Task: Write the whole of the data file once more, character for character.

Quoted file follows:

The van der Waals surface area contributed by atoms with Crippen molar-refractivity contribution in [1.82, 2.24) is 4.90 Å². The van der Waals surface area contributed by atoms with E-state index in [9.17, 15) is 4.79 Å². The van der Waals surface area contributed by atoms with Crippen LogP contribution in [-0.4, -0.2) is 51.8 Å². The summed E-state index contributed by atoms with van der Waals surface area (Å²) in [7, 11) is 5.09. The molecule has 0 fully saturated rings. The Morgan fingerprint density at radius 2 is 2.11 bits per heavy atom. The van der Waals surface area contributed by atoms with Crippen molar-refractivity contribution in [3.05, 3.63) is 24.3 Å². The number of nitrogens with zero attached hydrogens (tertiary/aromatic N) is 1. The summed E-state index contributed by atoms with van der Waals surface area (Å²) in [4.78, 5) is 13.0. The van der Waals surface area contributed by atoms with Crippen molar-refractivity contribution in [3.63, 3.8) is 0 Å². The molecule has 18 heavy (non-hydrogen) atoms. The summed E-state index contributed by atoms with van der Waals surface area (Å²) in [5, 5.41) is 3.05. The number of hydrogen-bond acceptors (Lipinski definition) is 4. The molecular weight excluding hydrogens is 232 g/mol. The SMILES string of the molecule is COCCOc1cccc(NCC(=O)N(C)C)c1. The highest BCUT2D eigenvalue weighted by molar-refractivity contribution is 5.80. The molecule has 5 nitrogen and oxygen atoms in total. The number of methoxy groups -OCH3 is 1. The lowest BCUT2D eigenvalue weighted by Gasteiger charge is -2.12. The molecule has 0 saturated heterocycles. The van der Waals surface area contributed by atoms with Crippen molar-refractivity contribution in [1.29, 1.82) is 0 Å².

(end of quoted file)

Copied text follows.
The van der Waals surface area contributed by atoms with Crippen molar-refractivity contribution in [1.82, 2.24) is 4.90 Å². The van der Waals surface area contributed by atoms with E-state index in [9.17, 15) is 4.79 Å². The van der Waals surface area contributed by atoms with Crippen LogP contribution in [-0.4, -0.2) is 51.8 Å². The summed E-state index contributed by atoms with van der Waals surface area (Å²) in [7, 11) is 5.09. The molecule has 0 fully saturated rings. The Morgan fingerprint density at radius 2 is 2.11 bits per heavy atom. The van der Waals surface area contributed by atoms with Crippen molar-refractivity contribution in [3.05, 3.63) is 24.3 Å². The number of nitrogens with zero attached hydrogens (tertiary/aromatic N) is 1. The summed E-state index contributed by atoms with van der Waals surface area (Å²) in [4.78, 5) is 13.0. The van der Waals surface area contributed by atoms with Crippen molar-refractivity contribution in [3.63, 3.8) is 0 Å². The molecule has 18 heavy (non-hydrogen) atoms. The summed E-state index contributed by atoms with van der Waals surface area (Å²) in [5, 5.41) is 3.05. The number of hydrogen-bond acceptors (Lipinski definition) is 4. The molecular weight excluding hydrogens is 232 g/mol. The SMILES string of the molecule is COCCOc1cccc(NCC(=O)N(C)C)c1. The highest BCUT2D eigenvalue weighted by molar-refractivity contribution is 5.80. The molecule has 5 nitrogen and oxygen atoms in total. The number of methoxy groups -OCH3 is 1. The lowest BCUT2D eigenvalue weighted by Gasteiger charge is -2.12. The molecule has 0 saturated heterocycles. The van der Waals surface area contributed by atoms with Crippen molar-refractivity contribution in [1.29, 1.82) is 0 Å².